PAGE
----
Mother nature's fury - are we safe from it?

Felt the tremor on the 30th Sept 2009 and was shocked at the extent of the earthquake as I am just living on the 6th floor. I realised that it was a 7.6 earthquake from Padang, Indonesia.

One cannot help but think about how natural disasters might affect Singapore. I suddenly recalled the following article on natural disaster - a special edition for Earth Day written by Keith Emuang:

Singapore's geographical location has spared us from many natural disasters. In this special Earth Day (March 20) report, we ask why is this so? By KEITH EMUANG.

Living on an island, it is only natural for us to occasionally wonder how susceptible we are to natural occurring events like earthquakes, tsunamis and rising sea levels. Factors such as the lack of open spaces and highlands, and high density and high-rise dwelling, also fuel our concern.
The good news is that, based on recorded history, Singapore in a geological sense, has been spared from earthquakes and tsunamis. That is however, not to say that we are totally safe or completely free from any type of natural or climatic conditions.


Studying an earthquake in the hope of anticipating one, involves the tedious seismological monitoring of complex tectonic plate behaviour. Presently though, even with sophisticated scientific land-based and satellite equipment, geologists remain unable to pinpoint the time, place and magnitude of an impending earthquake.

Singapore's susceptibility to an earthquake depends on the characteristics of the outermost layer of the earth's crust (lithosphere). This rigid layer is composed of sections called plates that are in constant motion, gliding on the top of the softer rock below. When two plates come together or collide, there is a tremendous stress and strain where they meet, and a boundary is formed. If the stress exceeds the elasticity threshold of the rocks, the plates can rupture, releasing an enormous amount of strain energy (an earthquake).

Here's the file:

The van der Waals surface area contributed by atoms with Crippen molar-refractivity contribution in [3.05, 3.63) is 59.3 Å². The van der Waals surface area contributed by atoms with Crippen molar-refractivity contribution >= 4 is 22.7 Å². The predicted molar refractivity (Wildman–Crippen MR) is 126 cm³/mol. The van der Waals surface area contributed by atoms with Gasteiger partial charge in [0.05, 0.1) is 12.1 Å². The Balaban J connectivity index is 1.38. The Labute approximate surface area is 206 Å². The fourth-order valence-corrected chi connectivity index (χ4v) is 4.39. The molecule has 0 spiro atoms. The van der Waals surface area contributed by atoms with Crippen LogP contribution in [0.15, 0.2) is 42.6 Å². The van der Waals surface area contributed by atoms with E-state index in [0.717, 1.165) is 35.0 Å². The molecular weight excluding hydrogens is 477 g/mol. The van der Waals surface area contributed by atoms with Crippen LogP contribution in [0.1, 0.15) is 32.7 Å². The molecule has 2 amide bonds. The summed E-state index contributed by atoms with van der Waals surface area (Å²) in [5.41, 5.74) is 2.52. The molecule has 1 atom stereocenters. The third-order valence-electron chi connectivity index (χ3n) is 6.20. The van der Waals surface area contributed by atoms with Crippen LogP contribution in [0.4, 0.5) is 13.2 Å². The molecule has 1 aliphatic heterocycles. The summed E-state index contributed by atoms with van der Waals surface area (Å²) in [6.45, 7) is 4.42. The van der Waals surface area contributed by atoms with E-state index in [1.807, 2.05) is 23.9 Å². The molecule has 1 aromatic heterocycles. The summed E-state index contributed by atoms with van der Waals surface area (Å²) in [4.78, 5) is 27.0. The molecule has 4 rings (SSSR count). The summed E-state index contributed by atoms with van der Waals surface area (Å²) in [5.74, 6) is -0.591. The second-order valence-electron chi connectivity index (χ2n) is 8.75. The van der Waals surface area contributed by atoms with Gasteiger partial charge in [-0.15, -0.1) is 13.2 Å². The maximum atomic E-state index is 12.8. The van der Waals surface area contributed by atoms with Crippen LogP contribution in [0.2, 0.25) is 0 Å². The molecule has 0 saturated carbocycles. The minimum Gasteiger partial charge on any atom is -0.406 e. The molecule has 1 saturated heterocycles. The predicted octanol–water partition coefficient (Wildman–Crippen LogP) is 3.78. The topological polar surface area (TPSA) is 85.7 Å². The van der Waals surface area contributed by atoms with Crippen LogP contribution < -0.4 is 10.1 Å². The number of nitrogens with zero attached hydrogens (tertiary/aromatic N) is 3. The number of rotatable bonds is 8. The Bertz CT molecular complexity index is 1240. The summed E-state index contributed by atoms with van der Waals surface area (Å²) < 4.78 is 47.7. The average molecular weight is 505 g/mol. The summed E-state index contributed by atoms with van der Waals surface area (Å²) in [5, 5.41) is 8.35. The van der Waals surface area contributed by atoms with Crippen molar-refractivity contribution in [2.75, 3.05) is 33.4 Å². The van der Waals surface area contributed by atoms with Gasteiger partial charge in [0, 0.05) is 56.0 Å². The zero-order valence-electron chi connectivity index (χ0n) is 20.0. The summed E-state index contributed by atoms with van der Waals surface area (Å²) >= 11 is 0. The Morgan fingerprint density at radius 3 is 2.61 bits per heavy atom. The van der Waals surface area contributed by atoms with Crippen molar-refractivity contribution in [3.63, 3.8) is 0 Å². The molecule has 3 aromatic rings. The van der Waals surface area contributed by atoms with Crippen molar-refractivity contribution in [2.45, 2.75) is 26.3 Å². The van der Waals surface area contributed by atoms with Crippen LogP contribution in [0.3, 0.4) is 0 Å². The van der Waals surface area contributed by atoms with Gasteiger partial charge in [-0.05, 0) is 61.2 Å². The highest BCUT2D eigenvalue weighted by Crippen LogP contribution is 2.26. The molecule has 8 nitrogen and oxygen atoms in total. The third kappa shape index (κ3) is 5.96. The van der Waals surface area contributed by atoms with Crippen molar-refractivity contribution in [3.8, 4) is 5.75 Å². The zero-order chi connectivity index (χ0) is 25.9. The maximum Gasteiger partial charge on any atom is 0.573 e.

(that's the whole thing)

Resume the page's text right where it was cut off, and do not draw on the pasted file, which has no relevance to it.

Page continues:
The subsequent release of seismic waves, heat and sound energy depicts the magnitude or strength of the earthquake. The area above and around this release of energy is usually most affected by the quake. If a landmass is above or near the boundary, tremors will be felt and if the quake is large enough and below water, a tsunami develops.

Fortunately Singapore does not lie on, along or in close proximity to any boundary. We are sandwiched by the Java trench in the west and south, and the Philippine Plate and trench in the east. We lie on the southerly extension of the Eurasian Plate, in what geologistsrefer to as a seismically stable zone, i.e. free from earthquakes.

According to the National Environment Agency (NEA), past data indicates that we have not suffered an earthquake nor been severely affected from any that have occurred in the region. And although tremors have been occasionally felt by high-rise dwellers in specific areas in Singapore, they are fairly weak. Associate Professor of Geography, National University of Singapore, Victor Savage, qualifies,"Although we are fairly safe, we have to recognise that many times, whenever there is a significant earthquake or volcanic eruption in Sumatra, we have felt the underground tremors in some parts of Singapore. This shows that we are not totally safe or removed from the tectonic instability that takes place in Sumatra."
In the interest of the public, the Meteorological Services Division of the NEA has set up a network of seismic sensors around the island to monitor the effects of these earthquakes from western Sumatra. The data is made available to engineers and researchers, while the general public can access this information whenever a tremor incident occurs on the island.